Kent spinner relishing chance
James Tredwell hopes his performance against Bangladesh A will put him in contention for a Test call-up.
Last Updated: 07/03/10 3:42pm
James Tredwell hopes his impressive performance for England against Bangladesh A will put him in contention for a call-up to the Test team.
The off-spinner claimed figures of 6-95 as the tourists bowled out their opponents for 202 on the first day of the three-day tour match.
The 28-year-old has been involved in two previous England tours but this was his first chance to show his worth.
Although Tredwell recognises Graeme Swann is still the squad's premier spinner, he hopes the selectors have taken note of his display.
"Obviously you want to come into these games and bowl well and hopefully I did that," he said.
"I maintained a consistent line and length, got a few revolutions on the ball and found that bit of turn.
"This is my third tour and this is my first game (in the longer format). So it's nice to get out in the middle and show what I can do.
"Swanny is obviously going to play in the first Test because he's done very well in the last 12 months and now hopefully I've just put myself out there for selection."
Another failure from Kevin Pietersen during England's first innings stole some of the headlines away from Tredwell's performance.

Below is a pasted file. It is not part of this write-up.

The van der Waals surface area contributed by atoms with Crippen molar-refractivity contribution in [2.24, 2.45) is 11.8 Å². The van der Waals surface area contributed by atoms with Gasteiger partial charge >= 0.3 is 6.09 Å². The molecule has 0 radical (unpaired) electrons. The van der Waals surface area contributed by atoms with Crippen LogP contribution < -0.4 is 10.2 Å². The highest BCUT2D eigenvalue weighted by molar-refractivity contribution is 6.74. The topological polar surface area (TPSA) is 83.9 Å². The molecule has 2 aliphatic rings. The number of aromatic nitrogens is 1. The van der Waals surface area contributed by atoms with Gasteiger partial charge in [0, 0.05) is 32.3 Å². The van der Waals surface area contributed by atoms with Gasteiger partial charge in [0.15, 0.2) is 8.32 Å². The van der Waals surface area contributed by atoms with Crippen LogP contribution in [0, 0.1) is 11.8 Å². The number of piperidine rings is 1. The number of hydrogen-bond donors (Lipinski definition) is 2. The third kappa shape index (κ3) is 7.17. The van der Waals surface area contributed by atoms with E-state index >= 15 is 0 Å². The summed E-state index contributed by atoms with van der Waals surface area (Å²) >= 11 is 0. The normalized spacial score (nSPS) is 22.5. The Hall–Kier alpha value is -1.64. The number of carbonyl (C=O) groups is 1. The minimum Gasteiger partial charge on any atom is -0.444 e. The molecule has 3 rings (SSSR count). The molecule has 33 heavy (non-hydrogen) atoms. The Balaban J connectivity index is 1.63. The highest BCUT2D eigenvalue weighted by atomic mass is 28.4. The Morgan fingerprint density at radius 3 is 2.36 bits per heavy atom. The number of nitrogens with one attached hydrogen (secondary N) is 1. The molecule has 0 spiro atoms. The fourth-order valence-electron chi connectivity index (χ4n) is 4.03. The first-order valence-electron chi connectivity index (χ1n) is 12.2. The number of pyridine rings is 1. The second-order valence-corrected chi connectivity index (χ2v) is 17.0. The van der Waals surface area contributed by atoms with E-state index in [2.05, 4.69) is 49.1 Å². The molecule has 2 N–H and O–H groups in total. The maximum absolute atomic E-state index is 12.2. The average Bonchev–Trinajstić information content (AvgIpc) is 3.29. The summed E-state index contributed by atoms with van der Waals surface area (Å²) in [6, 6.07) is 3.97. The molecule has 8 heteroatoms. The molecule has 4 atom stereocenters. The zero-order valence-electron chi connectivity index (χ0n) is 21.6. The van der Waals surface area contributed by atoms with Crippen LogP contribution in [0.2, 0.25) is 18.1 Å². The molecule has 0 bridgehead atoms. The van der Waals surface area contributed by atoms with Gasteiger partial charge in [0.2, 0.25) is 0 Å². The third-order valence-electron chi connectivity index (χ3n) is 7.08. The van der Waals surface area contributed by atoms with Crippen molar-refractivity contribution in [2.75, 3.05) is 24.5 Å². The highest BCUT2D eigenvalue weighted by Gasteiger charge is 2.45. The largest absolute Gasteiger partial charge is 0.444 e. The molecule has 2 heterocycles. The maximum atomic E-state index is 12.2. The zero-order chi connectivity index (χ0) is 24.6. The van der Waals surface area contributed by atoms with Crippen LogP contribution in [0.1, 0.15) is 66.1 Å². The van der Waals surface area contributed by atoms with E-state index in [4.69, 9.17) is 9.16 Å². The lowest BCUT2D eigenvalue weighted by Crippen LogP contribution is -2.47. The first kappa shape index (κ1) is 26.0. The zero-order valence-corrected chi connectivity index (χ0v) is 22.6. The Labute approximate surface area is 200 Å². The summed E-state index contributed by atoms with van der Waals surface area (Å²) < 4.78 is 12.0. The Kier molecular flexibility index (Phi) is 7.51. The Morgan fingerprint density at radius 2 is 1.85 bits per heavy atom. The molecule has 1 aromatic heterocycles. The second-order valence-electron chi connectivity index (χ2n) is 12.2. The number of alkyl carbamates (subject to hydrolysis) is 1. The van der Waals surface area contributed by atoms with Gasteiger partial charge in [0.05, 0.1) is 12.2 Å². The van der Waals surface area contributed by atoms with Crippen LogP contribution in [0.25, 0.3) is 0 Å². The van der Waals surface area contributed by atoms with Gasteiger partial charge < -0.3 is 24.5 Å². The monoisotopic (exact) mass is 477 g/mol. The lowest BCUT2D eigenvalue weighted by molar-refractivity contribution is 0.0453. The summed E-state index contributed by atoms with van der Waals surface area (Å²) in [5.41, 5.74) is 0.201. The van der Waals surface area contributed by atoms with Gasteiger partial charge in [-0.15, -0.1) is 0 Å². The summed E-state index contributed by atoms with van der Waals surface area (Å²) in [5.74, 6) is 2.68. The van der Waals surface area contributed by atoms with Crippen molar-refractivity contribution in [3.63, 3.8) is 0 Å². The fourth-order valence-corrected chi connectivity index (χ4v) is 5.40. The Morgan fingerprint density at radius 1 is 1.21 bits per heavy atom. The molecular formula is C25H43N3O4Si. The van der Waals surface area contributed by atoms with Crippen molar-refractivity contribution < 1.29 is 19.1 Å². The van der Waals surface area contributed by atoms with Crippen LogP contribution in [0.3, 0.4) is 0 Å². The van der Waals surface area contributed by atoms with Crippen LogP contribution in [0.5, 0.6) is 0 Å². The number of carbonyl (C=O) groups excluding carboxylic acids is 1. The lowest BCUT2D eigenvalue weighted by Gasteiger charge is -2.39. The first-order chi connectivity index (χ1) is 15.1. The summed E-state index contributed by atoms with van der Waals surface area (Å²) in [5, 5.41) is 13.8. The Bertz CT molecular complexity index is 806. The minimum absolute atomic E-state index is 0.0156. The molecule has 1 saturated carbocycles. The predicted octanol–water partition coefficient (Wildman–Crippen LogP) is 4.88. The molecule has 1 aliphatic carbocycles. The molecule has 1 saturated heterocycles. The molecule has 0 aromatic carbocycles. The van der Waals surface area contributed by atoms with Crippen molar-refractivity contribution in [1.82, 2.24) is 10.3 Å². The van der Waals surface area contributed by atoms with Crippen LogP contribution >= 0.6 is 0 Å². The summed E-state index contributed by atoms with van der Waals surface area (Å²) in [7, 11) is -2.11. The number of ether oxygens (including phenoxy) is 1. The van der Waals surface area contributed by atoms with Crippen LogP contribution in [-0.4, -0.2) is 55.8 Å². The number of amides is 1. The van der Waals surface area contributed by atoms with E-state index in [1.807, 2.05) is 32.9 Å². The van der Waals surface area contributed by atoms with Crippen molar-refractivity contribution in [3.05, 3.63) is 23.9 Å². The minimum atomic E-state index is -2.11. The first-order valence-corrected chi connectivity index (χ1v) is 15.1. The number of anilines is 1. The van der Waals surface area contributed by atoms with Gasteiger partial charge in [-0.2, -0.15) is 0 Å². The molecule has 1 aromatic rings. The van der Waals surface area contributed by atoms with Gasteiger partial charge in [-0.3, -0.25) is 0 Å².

However, the Kent player is sure that Pietersen will be quick to turn his worrying spell of form around.
"Kevin is a top batsman, we know that, and I don't think a couple of low scores should affect that," he said after England reached 68-3 at stumps.
"He actually (made scores) in the two Twenty20s in Dubai. He's obviously hitting the ball well and we know he'll keep working hard.
"I'm sure a big score will be just around the corner."
Tredwell also revealed his pleasure at being able to bowl on a turning wicket and insisted that his county days had prepared him well for the pressure of being the side's go-to bowler.
"It's nice to see the ball do a bit for you whether you're a seamer or a spinner, so it was nice to see it going sideways," he added.
"But I think we come across the pressure sometimes in county cricket, too.
"Whenever you come across a wicket that turns, then that is your job: to bowl the other team out.
"That is going to be the case in these games and they are the kind of conditions you want to be up against.
"Bangladesh's strength is spin bowling so they'll want it to turn a bit, so I think we'll see more (turning pitches)."